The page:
He's clear! Aurora police officer found not guilty in charges related to death of Elijah McClain

ADAMS COUNTY, CO - After deliberations behind closed doors, a jury has found Aurora Police Officer Nathan Woodyard not guilty in the death of Elijah McClain. 

This verdict came just a few weeks after Officer Randy Roedema was convicted of criminally negligent homicide and third-degree assault in the death of McClain. 

In the case against Woodyard, prosecutors stated that he put McClain in a carotid hold and then failed to provide proper follow-up care while the man was detained on the ground, stating he was unable to breathe. 

Under oath, Woodyard argued that he did what he was trained to do after utilizing the carotid hold. This type of behavior management tactic has since been banned in the state of Colorado, but it was an accepted used of force option within the Aurora Police Department at the time of the incident with McClain.

According to Fox59, Woodyard's defense lawyers argued that the officer's use of the carotid hold was not what ultimately killed McClain and instead pointed to the paramedics who injected McClain with ketamine. 

The Adams County Coroner's Office, which were the ones to perform McClain's autopsy, said in its initial report that the manner of death was "undetermined." Later, the report was revised, but the manner of death still remains undetermined. 

The coroner's office said, "After review of all material available to us at this time, it is my opinion that this 23-year-old, African American, male, Elijah McClain, died of complications of ketamine administration following forcible restraint."

Woodyard did take the stand and testified in his own defense, saying that he was remorseful for his actions and if he was in the same scenario, he would have done things differently. 

He said that when he walked away from the scene, after the paramedics took over, McClain was still awake and communicating with officers.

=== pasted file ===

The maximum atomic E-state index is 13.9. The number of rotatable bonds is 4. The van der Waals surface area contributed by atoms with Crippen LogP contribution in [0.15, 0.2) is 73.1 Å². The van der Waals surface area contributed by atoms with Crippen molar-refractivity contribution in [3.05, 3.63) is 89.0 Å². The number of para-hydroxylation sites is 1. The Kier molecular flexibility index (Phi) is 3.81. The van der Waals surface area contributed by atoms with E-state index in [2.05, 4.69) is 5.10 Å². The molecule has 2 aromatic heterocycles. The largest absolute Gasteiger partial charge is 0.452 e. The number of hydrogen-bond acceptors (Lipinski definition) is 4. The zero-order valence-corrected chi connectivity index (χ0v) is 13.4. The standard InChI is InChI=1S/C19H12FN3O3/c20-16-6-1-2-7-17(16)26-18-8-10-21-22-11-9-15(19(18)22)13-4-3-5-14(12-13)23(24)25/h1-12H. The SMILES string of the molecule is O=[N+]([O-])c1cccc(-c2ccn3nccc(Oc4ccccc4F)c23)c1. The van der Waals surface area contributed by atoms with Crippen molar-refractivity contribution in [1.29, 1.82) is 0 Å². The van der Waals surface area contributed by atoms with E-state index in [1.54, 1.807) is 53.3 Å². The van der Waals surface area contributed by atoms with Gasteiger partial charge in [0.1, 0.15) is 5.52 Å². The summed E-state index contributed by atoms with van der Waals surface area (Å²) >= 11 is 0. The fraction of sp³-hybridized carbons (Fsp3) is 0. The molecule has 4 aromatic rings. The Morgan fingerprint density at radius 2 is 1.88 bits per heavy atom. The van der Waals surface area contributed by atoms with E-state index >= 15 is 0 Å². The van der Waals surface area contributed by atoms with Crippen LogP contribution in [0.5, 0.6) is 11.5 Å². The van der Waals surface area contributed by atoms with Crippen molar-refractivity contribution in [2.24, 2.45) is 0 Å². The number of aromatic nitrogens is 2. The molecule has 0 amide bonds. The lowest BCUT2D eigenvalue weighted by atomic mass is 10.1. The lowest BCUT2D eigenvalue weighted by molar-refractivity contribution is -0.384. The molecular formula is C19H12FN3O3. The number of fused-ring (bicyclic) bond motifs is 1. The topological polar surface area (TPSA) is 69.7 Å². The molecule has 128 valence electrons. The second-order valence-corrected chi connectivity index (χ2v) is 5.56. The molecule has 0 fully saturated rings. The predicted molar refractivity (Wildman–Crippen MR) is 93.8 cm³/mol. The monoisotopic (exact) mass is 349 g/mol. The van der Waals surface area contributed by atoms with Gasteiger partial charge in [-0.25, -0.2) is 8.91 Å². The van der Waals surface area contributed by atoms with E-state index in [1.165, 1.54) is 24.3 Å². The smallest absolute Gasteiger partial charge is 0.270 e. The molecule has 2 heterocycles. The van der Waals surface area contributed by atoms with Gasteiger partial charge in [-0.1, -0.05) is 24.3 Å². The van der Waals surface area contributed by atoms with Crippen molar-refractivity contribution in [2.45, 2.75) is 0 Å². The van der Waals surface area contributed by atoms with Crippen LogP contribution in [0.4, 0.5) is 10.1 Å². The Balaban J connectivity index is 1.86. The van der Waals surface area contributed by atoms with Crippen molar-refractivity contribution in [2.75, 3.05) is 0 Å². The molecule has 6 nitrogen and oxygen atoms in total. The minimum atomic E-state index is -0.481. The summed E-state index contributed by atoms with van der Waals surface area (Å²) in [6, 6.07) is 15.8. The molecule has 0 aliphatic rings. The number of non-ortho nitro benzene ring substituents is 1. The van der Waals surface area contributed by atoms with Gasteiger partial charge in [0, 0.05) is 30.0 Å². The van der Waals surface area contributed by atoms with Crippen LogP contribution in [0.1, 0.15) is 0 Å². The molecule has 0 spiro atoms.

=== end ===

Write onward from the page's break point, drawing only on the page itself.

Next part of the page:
During the three-week trial, prosecutors failed to prove to jurors that Woodyard, who had been on the police force at the time for about two years, had ample training and experience to know what to do when approaching McClain that night after receiving a 911 call on a suspicious person.

The prosecution stressed during the trial that Woodyard had placed McClain in the carotid hold only moments after confronting him. The prosecution called Dr. David Beuther, a pulmonologist to the stand.

Dr. Beuther stated that the carotid hold set off a chain of events that made it harder for McClain to recover. He testified that McClain was put in a position that made it difficult for him to breathe, which caused him to choke on his vomit before the ketamine injection.

Woodyard was the third officer to go on trial. Roedema was found guilty at the end of October and the other officer, Jason Rosenblatt, was acquitted of all charges. 

Roedema remains suspended from the Aurora Police Department, but Rosenblatt was fired on July 3, 2020, for his involvement in a text photo scandal where officers reenacted McClain's death scene. Two other officers involved in that incident were fired and a third officer quit.

Two Aurora Fire paramedics, Jeremy Cooper and Peter Cichuniec were also charged in McClain's death. Their trial is set to begin in late November 2023. 
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